Scouting Scoot Henderson after he dazzled the Paycom Center

Scoot Henderson #0 of G League Ignite (Photo by Steve Marcus/Getty Images)
Scoot Henderson #0 of G League Ignite (Photo by Steve Marcus/Getty Images) /

The Oklahoma City Thunder’s G-League affiliate, the OKC Blue, welcomed in the NBA G-League ignite squad. A team owned by the NBA G-League to allow for potential NBA Draft prospects to play on the roster. Scoot Henderson headlines this year’s version of the Ignite, as a projected top-two pick, only overshadowed by Victor Wembanyama.

There was a lot of anticipation around Bricktown when Scoot Henderson came to town, the 6’2 guard has eye-popping talent, with a potential superstar written all over him. While the Ignite and Blue split their two-game set in the Paycom Center, the game-to-game box score did not matter, all eyes were on Henderson as he dazzled the Paycom Center floor as a primer to his NBA career.

Scouting Scoot Henderson after impressive performances at the Paycom Center last week with the NBA G-League Ignite

The NBA G-League Ignite coming to town were two dates I had circled on my calendar since the schedule was released. Watching Scoot Henderson lived up to the billing. The first thing I noticed when recording his pregame warm-up on the floor was how big Henderson is. He looks and plays better than his listed measurements of 6’2 196.

To put into perspective how good Scoot Henderson was in these two games, I have over two pages of notes on just Henderson alone. Not only was he the first player on the court, but what was impressive was his routine of working on his ability to play off the ball.

In the NBA, teams are shifting to position-less versatile players, with what used to be seen as “awkward fits” now being put together before our eyes. Multiple “ball-dominate players” are having to learn to co-exist like Trae Young and Dejonte Murray in Atlanta, and Shai Gilgeous-Alexander with Josh Giddey in Oklahoma City.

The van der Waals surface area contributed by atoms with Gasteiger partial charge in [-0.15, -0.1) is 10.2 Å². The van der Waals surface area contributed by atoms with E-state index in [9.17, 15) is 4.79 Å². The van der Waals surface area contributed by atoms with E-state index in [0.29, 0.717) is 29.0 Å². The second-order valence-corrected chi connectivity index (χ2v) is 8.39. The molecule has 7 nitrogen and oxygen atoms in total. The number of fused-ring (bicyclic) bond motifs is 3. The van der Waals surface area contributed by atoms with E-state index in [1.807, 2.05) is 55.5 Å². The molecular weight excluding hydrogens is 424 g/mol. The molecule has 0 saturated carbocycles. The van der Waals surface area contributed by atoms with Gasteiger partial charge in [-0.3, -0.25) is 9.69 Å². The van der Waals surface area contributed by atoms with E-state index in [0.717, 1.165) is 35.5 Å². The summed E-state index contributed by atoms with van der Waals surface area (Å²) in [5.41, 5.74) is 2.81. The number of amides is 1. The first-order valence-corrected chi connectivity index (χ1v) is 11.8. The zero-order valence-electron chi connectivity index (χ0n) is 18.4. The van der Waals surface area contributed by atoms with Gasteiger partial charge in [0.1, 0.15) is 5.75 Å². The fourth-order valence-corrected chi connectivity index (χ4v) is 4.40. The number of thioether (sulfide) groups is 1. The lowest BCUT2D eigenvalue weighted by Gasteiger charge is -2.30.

Scoot Henderson practiced taking shots curling off a screen, catching and shooting stationary jumpers, and played in the actual game without the ball in his hands way more than I was expecting. That will go a long way in affirming that no matter who gets the second overall pick, you just simply draft the best player available in Henderson no matter how your roster is set up. Stars make it work, and the 6’2 guard is a star.

Henderson fell in love with the floater and even flashed his mid-range game with step-back jumpers at the elbow and baseline, and while playing off the ball he even was comfortable setting screens for his teammates.

Specifically for Oklahoma City, that is huge as Mark Daigneault has used Shai Gilgeous-Alexander and Tre Mann as screeners in the early going of this season. The willingness to screen goes a long way in making the combination work on an already guard-heavy team.

While the offense was drawing attention with his crafty passing, his incredible hang time and pressure on the rim, improved shooting stroke, and mid-range scoring ability perhaps the most encouraging thing from watching him in-person last week was the defense and intangibles.

Scoot Henderson was incredibly vocal on both ends of the floor, he switched onto bigs and even denied entry passes in those instances, fought over screens, and was incredibly active on that end of the floor. Especially for a player who is locked into going in the top two of the 2023 NBA Draft in June, it would be easy for him to skip out on that end of the floor, but Henderson still does the dirty work.

Random scouting notes to watch on Scoot Henderson the rest of the way: Watch how long he hangs in the air, the body control, how low he gets when he is breaking down defenders on the dribble, how hard to scraps for rebounds as loose balls despite that star label, and his electric passes even when they do not lead to assists.

Biggest question mark remaining for Scoot Henderson: Can that three-point shot fully come around? To put into perspective how good Henderson is, even if the answer to this question is no, I would still project him to be an NBA superstar. He is one of those talents like the one you watch on a nightly basis in Bricktown that can still thrive without an insane three-point stroke.

Next. four burning questions for the OKC Thunder a month into the season. dark